With mobile technology, it is no longer defensible for people to continue to die from preventable causes —Funmi Adewara

Funmi Adewara is a medical doctor, a digital health enthusiast and the founder of Mobihealth International. With over a decade of clinical medicine expertise and bioscience enterprise, she also provides strategic leadership to global companies and seats on many companies’ boards. In this interview by KINGSLEY ALUMONA, she speaks about her childhood health experience, university days, Mobihealth and her advice for young people.


WHY did you decide to study medicine? And, how was your experience like studying medicine at the University of Ibadan?

I had some health challenges during my childhood that made me a frequent visitor at the hospitals where I met doctors who would later mentor me as I developed interest in studying medicine. The sights of patients in the out-patient department (OPD), accident and emergency (A&E) and wards were pitiable. The wailings of bereaved mothers, the groanings of those in pain and the vulnerability of their situations inspired me to study medicine.

My experience at the University of Ibadan (UI) was great. I was very popular because of my grades and involvement in extra-curricular activities, graduating top one percent of my class. These qualities endeared me to my teachers and colleagues. I won several awards including Prof. Akinkugbe’s Ibadan College of Medicine Alumni Leadership Award and the 1st runner up for the Provost Award. So, UI set the right foundation for me.


How did your Cambridge University Master of Philosophy help to bolster your medicine and leadership career? How long have you lived and worked in the United Kingdom (UK)?

I have always played leadership roles from my primary school. At UI, I was elected treasurer of UI Medical Student’s Association and the Vice Chair Person of The Action Group on Adolescent Health (AGAH), which pioneered the Adolescent Reproductive Health Centre at UI. I graduated in 2005, did my housemanship and then left Nigeria immediately after my Youth Service. I’ve lived mostly in the UK since then.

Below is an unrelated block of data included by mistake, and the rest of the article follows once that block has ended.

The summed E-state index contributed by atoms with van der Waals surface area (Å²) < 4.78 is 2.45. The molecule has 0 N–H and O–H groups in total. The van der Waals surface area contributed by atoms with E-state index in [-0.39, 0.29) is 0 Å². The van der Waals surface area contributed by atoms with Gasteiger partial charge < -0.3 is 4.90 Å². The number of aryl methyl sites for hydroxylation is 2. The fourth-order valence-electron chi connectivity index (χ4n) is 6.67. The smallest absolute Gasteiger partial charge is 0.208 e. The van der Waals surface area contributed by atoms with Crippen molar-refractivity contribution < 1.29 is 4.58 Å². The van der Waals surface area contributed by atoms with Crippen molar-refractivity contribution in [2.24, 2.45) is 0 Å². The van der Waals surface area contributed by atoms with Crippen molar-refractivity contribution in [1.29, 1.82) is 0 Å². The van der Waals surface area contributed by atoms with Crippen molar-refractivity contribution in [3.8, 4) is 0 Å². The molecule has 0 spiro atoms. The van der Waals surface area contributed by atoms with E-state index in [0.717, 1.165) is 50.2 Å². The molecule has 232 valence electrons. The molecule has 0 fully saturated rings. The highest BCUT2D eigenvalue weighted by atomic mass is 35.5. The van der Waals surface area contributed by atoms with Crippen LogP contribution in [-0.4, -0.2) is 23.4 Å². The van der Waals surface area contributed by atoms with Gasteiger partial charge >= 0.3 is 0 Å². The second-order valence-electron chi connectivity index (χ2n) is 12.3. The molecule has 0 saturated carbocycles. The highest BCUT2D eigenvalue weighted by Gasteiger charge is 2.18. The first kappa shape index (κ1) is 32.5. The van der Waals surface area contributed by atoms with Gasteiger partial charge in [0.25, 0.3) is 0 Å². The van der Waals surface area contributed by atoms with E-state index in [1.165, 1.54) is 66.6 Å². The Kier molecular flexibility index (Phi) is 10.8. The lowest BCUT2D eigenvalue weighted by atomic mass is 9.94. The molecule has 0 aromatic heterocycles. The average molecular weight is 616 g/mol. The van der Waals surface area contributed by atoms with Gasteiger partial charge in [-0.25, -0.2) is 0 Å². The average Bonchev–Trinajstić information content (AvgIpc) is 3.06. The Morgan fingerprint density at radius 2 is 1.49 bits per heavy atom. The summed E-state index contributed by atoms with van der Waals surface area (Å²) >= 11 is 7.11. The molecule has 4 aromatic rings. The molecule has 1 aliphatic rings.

In my quest to make an impact back at home, I decided to pursue a Masters’ degree in Bioscience Enterprise at Cambridge University in 2009. ‘The course equips students with the requisite skills in enterprise, management and entrepreneurship required to establish and build biotechnology high tech companies’. It was a game-changer in my life and career.

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What motivated you to found Mobihealth International? And, how does it connect diverse health professionals for its transcontinental tele-medical services?

My personal childhood health challenges and my first-hand experiences during my medical training and afterwards where I saw needless sufferings and deaths of children, pregnant women and other sick patients from preventable diseases inspired me to found Mobihealth. With mobile technology, it is no longer defensible for people to continue to die from preventable causes when the technology exists to change the dismal narrative.

Mobihealth is leveraging the explosive mobile technology adoption across Africa, to pioneer an Afrocentric model that can tackle multiple barriers to access and delivery of quality healthcare. We have a secure Health Insurance Portability and Accountability Act, a US law designed to provide privacy standards to protect patients’ compliant electronic medical record and video software that is deployable via mobile devices or telehealth screens that can be integrated into Primary Health centres and public places to increase access for millions of people. We are building a database of over hundred thousand medical experts, mainly but not exclusively, from western countries who speak different languages. Our foreign medical experts can liaise with the local doctors and provide peer-to-peer support and referrals where needed.


One of Mobihealth’s missions is to provide digital healthcare solutions to developing countries, mostly in Africa. If that is the case, why is its headquarter in the UK? Is there any plan to open branch offices in Nigeria and other countries?